Social media is on the rise. With giants like Gatorade, Dell and even the Red Cross maintaining dedicated command centers for social media monitoring and analysis, social media’s importance in 2013 is only going to go up. Here are 5 expected social media trends for 2013.

1) Social media and the mobile world.

Recently, a Facebook report stated that “[We] anticipate that the rate of growth in mobile usage will exceed the growth in usage through personal computers for the foreseeable future.” According to a study by Nielsen, in 2012, 47% of social network users globally accessed the social media websites through mobile devices. In addition, the study found that consumers used 20% of their total time online using social media on their personal computers and 30% of their total time online visiting social networks on their mobile phones.

In 2013, expect to see mobile usage of social media platforms grow even more.

2) Social media and advertising.

Social media has opened a whole new world for advertising. It has led to a much more integrated form of advertising. With promoted posts/tweets and sponsored ads, advertising has become a part of every day social media usage. Advertising has also become more personalized for the consumer. Data tracking has led to specialized ads for each individual based on web searches and website perusal. This allows advertising to truly target each potential customer.

In 2013, expect to see advertising increase on social media and become even more integrated.

3) Social media and visuals.

Social media newcomers like Pinterest and Instagram made a huge splash in the social media market in 2012. Both Pinterest and Instagram focus heavily on visuals. People responded very positively to the image heavy format which has led to copycats.

In 2013, expect to see visuals play a bigger part in social media.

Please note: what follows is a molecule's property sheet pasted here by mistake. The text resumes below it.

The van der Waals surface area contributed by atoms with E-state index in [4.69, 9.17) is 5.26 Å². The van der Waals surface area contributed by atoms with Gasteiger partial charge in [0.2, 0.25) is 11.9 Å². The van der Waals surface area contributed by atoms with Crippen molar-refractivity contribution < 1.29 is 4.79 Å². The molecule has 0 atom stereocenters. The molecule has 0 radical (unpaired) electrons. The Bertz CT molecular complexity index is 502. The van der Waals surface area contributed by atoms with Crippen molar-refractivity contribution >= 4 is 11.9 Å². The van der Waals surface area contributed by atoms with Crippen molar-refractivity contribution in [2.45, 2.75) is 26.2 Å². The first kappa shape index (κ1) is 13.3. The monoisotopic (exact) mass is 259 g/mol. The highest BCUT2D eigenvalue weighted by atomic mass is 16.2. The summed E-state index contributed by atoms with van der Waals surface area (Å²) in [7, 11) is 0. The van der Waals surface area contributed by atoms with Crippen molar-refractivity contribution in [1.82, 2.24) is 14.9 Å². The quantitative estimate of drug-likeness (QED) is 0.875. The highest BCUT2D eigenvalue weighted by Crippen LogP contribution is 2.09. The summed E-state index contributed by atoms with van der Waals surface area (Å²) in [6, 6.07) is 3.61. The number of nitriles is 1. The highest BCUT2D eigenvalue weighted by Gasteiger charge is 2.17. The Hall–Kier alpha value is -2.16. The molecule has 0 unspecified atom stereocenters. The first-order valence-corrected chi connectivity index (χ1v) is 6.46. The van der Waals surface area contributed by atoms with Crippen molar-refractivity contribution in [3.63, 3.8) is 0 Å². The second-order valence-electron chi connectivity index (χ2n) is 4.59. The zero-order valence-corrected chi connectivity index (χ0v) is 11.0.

4) Social media and privacy.

In 2012, privacy has become an issue associated with social media. With constantly changing privacy policies, it’s important for people to keep up. Facebook and Instagram have both changed their privacy policies to give the companies more control over users’ content. While users were outraged and protested, neither company has truly backpedaled on the policies— nor have they lost a significant amount of users over the policy changes.

Disposable content began to come to prominence towards the end of 2012 with applications like Snapchat and Facebook poke, but even then, there have been breaches in privacy that have yet to be addressed.

In 2013, expect to see privacy for users disappear more.

5) Social media and schools.

Universities have begun to get more and more involved in social media. Harvard, for example, has over 2.2 million Facebook likes and almost 200,000 Twitter followers—and that’s not even counting their multitude of other Twitter accounts like @HarvardLibrary, @HarvardCrimson, and @HarvardAlumni. Other universities are just as involved in social media and those that aren’t, are quickly learning that social media is crucial when it comes to staying in touch with students and alumni as well as recruiting.
That’s not all though. Universities offering classes about social media are also a growing trend. With social media becoming an important part of the business world, schools like Harvard Business School and Columbia Business School are offering social media marketing classes. It’s not just limited to business school students either—undergraduate programs at major universities like Syracuse, NYU and the University of Washington are offering extensive coursework based on social media and networking. In fact, our own Angela Belford teaches an internet marketing class right here at the University of Arkansas.

In 2013, expect to see more universities involved in social media. As well, more and more universities will begin to offer classes about social media.

As a full service marketing agency, The Belford Group creates branding, websites, marketing, social media and search engine optimization solutions to assist our clients in finding and reaching their ideal audience.

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